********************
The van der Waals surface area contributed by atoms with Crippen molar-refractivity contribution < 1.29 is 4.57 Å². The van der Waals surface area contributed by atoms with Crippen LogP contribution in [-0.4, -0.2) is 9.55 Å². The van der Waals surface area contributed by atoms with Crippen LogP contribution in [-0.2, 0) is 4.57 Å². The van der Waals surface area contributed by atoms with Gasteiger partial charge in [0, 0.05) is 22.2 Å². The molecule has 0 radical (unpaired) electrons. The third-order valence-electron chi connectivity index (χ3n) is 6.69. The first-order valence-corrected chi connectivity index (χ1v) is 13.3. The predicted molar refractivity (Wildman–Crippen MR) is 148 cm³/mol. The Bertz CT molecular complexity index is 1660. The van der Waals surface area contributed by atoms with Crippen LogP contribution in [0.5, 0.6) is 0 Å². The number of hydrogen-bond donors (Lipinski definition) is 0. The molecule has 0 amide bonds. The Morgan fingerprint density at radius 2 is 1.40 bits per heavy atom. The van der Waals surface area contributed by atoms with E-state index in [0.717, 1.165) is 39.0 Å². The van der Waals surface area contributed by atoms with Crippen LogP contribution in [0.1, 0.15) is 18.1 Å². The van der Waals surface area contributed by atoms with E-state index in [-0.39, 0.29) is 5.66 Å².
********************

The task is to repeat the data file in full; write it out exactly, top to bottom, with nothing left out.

The van der Waals surface area contributed by atoms with Crippen molar-refractivity contribution < 1.29 is 4.57 Å². The van der Waals surface area contributed by atoms with Crippen LogP contribution in [-0.4, -0.2) is 9.55 Å². The van der Waals surface area contributed by atoms with Crippen LogP contribution in [-0.2, 0) is 4.57 Å². The van der Waals surface area contributed by atoms with Gasteiger partial charge in [0, 0.05) is 22.2 Å². The molecule has 0 radical (unpaired) electrons. The third-order valence-electron chi connectivity index (χ3n) is 6.69. The first-order valence-corrected chi connectivity index (χ1v) is 13.3. The predicted molar refractivity (Wildman–Crippen MR) is 148 cm³/mol. The Bertz CT molecular complexity index is 1660. The van der Waals surface area contributed by atoms with Crippen LogP contribution in [0.5, 0.6) is 0 Å². The number of hydrogen-bond donors (Lipinski definition) is 0. The molecule has 0 amide bonds. The Morgan fingerprint density at radius 2 is 1.40 bits per heavy atom. The van der Waals surface area contributed by atoms with E-state index in [0.717, 1.165) is 39.0 Å². The van der Waals surface area contributed by atoms with Crippen LogP contribution in [0.1, 0.15) is 18.1 Å². The van der Waals surface area contributed by atoms with E-state index in [-0.39, 0.29) is 5.66 Å².